The Attachment Camera
The attachment camera as designed by Bausch & Lomb∗ remained primarily the same over its production life. Changes to the apparatus itself were minor and all components have proven interchangeable if one is faced with assembling a complete working device from multiple units purchased separately for parts. The shutter features the following speed settings: 1/10, 1/25. 1/50, 1/100, 1/200, B, and T, and uses a standard cable release. There is no prism release as may be found on attachment cameras from other manufactures. This is a bit of a trade off, as without the prism release one can not direct 100% of available light to the camera. Fortunately, absence of a prism does eliminate its motion as a source of vibration during exposure. In place of a swing out prism a preferential beam splitter is fitted which directs 85-90% of available light to the camera and from 10-15% to the viewer. Aside from the camera itself (see below) the part most likely to be missing is the ocular sleeve which is a metal collar that slips over the tube of the microscope prior to the fitting of an ocular. The sleeve holds the shutter assembly in alignment with the optical axis of the microscope and holds the beam splitter at the exit pupil of the ocular.
This design requires a vertically oriented microscope tube. If used with a classic style B&L Dynoptic binocular microscope one will need to obtain the interchangeable monocular body. When attached the viewfinder projects horizontally towards a seated microscopist. There are two varieties of viewfinder both projecting significantly from the axis of the microscope so that the microscopist need not lean in uncomfortably when using the camera. Each sort makes use of a ground glass screen which the older version views through a large fixed focus condenser. The newer variety uses a spiral focus condenser that improves the clarity which one obtains to a certain extent, but does require that the user lean in towards the lens for proper viewing. Focus is entirely via the controls of the microscope.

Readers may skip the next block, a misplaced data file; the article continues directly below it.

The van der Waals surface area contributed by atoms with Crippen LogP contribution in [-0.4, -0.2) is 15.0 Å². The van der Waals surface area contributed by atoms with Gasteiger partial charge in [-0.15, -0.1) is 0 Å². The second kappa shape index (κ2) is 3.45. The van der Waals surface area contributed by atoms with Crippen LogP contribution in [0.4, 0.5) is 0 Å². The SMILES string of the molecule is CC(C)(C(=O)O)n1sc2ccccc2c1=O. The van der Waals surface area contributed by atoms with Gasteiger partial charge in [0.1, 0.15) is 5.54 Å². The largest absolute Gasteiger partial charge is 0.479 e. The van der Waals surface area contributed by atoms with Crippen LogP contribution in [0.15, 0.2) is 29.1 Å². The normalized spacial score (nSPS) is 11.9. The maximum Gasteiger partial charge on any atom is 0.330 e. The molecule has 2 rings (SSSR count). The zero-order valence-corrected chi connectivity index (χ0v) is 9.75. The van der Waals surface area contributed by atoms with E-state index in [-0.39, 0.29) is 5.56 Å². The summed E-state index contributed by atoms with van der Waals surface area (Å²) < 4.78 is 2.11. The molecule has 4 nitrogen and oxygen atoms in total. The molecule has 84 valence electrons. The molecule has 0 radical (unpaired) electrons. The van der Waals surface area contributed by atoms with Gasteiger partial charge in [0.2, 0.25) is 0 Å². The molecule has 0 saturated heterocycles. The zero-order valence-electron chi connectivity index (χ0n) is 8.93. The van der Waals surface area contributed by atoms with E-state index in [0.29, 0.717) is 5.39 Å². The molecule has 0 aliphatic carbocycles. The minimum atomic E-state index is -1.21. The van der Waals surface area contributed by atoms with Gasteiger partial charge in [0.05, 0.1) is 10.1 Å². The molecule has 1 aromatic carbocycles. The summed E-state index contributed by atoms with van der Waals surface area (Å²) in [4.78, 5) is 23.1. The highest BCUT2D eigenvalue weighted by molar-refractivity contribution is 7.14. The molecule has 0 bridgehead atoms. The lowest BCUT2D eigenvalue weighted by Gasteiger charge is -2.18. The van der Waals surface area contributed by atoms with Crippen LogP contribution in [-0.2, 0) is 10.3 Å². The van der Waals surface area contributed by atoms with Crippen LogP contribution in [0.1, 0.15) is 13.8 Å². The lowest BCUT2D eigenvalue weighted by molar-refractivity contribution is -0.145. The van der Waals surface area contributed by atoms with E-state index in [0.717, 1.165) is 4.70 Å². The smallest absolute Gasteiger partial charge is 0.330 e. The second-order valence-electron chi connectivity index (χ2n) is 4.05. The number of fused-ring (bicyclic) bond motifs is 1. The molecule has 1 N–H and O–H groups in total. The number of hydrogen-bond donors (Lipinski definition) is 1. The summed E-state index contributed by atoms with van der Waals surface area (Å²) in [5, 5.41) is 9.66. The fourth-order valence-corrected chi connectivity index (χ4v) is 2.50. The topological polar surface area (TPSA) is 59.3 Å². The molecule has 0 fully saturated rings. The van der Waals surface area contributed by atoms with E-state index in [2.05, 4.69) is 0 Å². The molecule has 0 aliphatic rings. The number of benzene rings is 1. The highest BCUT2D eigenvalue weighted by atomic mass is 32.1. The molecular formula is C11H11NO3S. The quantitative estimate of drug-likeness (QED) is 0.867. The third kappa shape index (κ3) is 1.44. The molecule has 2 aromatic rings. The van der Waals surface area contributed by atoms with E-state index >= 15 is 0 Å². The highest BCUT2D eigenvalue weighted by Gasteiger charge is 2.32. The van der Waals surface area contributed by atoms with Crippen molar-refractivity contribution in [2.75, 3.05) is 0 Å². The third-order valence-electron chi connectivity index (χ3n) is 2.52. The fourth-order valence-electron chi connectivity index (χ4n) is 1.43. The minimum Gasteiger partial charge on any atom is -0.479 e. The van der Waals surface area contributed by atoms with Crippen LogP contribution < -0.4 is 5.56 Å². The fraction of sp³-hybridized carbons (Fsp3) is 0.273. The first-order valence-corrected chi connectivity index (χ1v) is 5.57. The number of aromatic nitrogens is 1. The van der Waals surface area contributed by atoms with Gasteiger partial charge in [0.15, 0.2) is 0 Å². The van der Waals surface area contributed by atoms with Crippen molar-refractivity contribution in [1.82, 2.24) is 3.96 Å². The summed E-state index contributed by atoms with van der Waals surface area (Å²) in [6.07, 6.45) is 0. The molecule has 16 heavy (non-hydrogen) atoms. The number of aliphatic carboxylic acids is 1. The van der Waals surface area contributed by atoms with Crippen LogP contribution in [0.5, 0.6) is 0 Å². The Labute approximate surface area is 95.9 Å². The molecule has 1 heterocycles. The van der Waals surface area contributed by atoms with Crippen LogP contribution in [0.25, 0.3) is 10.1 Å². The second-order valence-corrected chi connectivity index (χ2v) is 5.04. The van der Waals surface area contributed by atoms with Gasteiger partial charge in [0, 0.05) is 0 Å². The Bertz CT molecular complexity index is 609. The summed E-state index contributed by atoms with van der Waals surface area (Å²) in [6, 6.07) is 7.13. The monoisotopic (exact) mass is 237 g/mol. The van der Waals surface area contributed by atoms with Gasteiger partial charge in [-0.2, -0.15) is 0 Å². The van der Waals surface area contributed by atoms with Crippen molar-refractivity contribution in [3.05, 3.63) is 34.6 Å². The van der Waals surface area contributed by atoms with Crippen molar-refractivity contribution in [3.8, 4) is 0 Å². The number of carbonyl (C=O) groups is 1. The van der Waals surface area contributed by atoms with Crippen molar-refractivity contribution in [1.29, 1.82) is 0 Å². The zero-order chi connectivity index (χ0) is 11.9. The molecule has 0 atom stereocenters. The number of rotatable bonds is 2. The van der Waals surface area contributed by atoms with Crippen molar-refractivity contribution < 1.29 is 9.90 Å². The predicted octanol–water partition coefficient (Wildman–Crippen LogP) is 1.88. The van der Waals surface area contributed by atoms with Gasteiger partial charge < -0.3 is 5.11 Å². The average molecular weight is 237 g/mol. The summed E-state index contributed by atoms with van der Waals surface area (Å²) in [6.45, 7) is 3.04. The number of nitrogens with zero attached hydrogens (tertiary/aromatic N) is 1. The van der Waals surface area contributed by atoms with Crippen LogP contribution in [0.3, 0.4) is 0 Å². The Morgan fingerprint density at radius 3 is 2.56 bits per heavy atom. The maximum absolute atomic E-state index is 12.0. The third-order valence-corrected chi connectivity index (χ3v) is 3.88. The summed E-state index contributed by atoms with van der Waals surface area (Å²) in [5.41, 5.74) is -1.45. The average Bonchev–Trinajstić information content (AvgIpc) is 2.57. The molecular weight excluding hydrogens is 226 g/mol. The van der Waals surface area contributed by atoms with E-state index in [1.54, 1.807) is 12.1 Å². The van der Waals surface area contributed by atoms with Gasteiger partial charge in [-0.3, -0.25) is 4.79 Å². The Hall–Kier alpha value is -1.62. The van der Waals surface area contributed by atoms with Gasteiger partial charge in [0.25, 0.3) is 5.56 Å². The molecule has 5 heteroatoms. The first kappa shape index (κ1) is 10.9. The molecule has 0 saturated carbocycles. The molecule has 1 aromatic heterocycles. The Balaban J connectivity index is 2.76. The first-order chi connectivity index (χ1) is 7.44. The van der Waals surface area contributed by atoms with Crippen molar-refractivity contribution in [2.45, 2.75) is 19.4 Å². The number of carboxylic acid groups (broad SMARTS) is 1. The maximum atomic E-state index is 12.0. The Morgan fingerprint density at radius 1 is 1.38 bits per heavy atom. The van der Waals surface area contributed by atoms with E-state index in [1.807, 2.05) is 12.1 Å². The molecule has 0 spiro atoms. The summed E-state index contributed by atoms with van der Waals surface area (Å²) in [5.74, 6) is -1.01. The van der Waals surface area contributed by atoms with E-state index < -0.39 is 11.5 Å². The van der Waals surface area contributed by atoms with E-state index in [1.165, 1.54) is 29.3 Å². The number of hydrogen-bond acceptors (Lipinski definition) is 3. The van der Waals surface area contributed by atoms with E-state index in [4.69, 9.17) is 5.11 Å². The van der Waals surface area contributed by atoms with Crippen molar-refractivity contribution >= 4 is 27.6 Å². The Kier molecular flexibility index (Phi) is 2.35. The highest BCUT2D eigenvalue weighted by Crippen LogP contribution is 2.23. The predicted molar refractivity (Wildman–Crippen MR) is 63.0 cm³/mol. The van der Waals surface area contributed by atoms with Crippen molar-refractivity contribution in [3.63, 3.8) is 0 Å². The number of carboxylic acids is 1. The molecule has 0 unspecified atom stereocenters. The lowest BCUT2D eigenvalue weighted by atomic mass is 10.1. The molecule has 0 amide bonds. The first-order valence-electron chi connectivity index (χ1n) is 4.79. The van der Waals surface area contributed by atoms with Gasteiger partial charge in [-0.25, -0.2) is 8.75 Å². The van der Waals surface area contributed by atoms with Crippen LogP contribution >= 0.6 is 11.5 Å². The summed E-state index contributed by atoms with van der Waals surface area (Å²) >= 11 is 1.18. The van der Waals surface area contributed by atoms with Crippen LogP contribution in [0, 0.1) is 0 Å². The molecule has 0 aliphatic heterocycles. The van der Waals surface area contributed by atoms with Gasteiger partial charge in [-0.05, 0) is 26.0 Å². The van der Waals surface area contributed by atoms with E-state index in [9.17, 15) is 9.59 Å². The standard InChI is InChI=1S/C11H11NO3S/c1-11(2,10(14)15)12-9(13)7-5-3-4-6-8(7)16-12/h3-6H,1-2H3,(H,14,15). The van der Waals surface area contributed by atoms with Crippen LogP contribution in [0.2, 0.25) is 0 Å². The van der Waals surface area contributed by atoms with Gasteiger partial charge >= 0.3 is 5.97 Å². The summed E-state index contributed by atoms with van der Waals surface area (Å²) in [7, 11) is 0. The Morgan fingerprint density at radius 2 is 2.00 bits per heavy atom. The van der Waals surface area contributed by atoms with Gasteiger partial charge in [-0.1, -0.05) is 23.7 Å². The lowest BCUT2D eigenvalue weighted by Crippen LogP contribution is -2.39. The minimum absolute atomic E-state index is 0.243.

The camera bellows and bodies that are available for the unit run the gamut. Most common of the camera attachments is the 35mm camera body. The camera itself is often quite diverse and might be any of a half dozen different models. As of this writing the author has found the following 35mm camera bodies: Argus (stripped down, unknown model), Kodak Pony (without view finder), Kodak ColorSnap (complete with permanent lens mount). There are two lengths of bellows tube for the 35mm camera, one providing a 5x enlargement, the other 10x. Each tube is equipped with a dark slide.
Less common is the 2¼ x 3¼ cut film holder which is not equipped with a dark slide. The fixed enlargement factor metal bellows cone is felt lined internally and is confirmed as compatible with Kodak film holders and plates. There may or may not have been a ground glass focusing screen but considering the standard size of the film holder it is simple enough to obtain one from a third party source. Thankfully, a ground grass screen is not necessary as the film plane is parfocal with the fixed focus ground glass viewer. Film is only infrequently available from a limited number of suppliers but may be desirable if one has access to a dark room and a willingness to cut down more commonly available film stock. It is not compatible with the common 120 roll film Graflex camera backs without modification to the camera back† or a homemade light seal.